Direction : Sunil Shanbag
Writer : Mihir Bhuta
Cast : Meenal Patel, Utkarsh Majumdar, Archan Trivedi, Manasi Parekh-Gohil, Chirag Vora, Satchit Puranik, and Nishi Doshi


Deepa Punjani

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Shakespeare's ALL'S WELL THAT ENDS WELL (circa early 17th century), is not only one of his least performed plays, but has also acquired the somewhat circumspect title of being one of his 'problem' plays. Actually, the term, 'problem play' was first used to refer to a form of drama in the 19th century. It was associated with plays that confronted the audience with the social and the moral dilemmas of its characters within a realistic social context. Henrik Ibsen's plays are considered to be a fine example of the 'problem play'. The 19th century critic, FS Boas, who studied early modern drama, extended the term to classify certain plays by Shakespeare that he considered to have features similar to those of Ibsen's. The term caught on and was later more broadly used to define plays that didn't quite fit the altogether neat classification of the comedy or the tragedy.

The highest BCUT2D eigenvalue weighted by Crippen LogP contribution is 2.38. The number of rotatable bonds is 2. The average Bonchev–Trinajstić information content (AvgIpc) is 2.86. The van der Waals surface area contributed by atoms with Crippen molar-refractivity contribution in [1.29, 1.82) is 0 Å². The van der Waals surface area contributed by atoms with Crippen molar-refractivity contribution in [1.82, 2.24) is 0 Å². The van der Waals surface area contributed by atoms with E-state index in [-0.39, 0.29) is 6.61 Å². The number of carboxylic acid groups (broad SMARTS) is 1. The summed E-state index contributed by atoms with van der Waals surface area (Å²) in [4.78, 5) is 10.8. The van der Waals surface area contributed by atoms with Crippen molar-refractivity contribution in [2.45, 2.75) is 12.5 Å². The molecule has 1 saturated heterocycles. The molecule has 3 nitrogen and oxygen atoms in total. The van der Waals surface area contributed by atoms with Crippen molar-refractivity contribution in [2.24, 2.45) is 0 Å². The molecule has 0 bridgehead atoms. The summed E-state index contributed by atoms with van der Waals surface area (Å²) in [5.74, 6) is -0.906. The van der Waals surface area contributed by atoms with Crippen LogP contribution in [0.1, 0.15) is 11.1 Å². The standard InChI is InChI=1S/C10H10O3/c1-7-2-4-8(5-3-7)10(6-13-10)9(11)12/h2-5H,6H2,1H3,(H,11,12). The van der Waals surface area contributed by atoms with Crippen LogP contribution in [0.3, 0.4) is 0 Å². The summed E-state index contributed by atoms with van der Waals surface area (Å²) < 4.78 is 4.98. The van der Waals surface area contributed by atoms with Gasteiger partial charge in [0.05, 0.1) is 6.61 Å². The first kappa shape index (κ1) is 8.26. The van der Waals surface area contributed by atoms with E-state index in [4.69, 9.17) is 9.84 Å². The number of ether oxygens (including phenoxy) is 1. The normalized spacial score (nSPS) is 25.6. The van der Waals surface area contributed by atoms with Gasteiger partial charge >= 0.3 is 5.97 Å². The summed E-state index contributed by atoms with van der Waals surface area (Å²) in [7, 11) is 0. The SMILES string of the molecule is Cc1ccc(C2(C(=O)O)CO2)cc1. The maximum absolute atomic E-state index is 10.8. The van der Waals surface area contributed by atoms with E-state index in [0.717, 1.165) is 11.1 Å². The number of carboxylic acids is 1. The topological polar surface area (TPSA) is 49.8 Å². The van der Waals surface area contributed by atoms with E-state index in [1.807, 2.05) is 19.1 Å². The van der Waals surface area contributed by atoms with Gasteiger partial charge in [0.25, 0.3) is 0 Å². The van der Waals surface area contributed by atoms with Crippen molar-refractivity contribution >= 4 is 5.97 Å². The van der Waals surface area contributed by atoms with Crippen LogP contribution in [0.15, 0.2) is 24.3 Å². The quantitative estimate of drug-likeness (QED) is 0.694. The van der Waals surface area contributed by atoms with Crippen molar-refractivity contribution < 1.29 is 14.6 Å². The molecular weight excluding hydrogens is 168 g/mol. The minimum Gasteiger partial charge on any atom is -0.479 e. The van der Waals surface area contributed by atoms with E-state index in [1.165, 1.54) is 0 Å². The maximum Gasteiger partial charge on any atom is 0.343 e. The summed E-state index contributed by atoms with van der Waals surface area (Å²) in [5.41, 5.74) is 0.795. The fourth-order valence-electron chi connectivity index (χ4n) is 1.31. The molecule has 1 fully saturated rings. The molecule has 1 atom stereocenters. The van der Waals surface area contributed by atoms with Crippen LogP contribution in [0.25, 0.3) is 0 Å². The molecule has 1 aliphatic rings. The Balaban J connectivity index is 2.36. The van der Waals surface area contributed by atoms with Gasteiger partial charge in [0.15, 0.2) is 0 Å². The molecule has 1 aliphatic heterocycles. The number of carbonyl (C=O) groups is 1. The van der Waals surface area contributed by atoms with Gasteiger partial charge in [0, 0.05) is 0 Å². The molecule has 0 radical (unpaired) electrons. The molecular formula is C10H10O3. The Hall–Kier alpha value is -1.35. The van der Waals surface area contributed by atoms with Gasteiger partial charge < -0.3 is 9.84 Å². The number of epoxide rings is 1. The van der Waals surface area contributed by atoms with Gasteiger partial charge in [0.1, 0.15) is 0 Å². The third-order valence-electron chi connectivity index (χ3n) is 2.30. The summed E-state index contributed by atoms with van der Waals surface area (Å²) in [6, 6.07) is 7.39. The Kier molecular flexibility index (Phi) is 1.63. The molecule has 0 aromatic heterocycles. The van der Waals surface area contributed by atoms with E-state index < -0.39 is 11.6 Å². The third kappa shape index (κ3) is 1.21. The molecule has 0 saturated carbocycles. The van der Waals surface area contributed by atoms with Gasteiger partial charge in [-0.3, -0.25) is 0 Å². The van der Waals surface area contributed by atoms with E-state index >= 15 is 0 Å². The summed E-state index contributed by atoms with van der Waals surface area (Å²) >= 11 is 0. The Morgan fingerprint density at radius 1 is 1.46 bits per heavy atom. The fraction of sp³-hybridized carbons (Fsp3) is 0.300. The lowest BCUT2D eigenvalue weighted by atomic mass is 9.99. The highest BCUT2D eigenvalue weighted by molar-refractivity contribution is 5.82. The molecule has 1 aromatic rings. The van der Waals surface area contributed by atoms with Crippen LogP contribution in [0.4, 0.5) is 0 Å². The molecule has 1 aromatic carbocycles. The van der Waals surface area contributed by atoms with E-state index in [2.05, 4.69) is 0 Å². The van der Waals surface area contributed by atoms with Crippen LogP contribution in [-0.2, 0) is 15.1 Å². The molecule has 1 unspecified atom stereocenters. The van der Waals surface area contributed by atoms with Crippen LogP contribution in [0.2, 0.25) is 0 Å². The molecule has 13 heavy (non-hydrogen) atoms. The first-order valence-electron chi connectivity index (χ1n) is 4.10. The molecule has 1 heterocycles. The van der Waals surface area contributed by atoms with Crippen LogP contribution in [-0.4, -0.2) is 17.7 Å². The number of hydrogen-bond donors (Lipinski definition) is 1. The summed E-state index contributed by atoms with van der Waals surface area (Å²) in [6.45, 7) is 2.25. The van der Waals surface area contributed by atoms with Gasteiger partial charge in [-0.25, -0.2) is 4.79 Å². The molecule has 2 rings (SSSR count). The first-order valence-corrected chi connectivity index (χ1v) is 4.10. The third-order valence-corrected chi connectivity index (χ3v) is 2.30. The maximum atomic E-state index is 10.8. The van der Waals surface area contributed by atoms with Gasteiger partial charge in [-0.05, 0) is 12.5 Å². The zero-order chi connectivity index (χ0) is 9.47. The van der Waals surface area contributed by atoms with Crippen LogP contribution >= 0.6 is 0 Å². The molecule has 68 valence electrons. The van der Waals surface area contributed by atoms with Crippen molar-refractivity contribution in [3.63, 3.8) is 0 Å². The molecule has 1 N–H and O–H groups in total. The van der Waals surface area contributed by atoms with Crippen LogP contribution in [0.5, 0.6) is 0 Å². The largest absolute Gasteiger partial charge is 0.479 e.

Apparently early on, ALL's WELL THAT ENDS WELL was considered to be a romantic comedy. However, later critics couldn't quite make up their minds about the play's heroine; her intentions were suspect and not so honourable, and they felt it therefore to be a tragedy for the play's hero. The famous 19th century, Shakespearean actress, Ellen Terry, went so far as accusing Helena, the central heroine of the play, to be "really despicable" and a "doormat". But her contemporary and friend, the famous playwright, essayist, critic and drama theorist, George Bernard Shaw exalted Helena to the stature of the 'New Woman' such as Nora of Ibsen's A DOLL'S HOUSE (1879). The 'problem' play therefore makes for an interesting proposition and has the potential to further open possibilities for complex re-interpretations and re-telling in our times.

On this note, one might have wished something dynamic from Mihir Bhuta's Gujarati adaptation of the play, especially since the play is one of the two plays from India that have been commissioned to be presented at the Globe Shakespeare Festival in London this year. But audiences are not going to be disappointed. For Bhuta having preferred to go along with the play's earliest and obvious premise of the romantic comedy, has succeeded in creating a very specific context for his adaptation with all its little details in place. His characters belong to the Gujarati community in India in the 1920s, and the action moves between an imaginary village called Rasoli in Saurashtra, the great megapolis, Mumbai and Rangoon, a coveted trading post in Burma. His adaptation is finely supported by Uday Mazumdar's music, and the Musical might as well amount to one of the best displays of theatre on an otherwise largely impoverished Gujarati stage, overrun by redundant 'comedies'.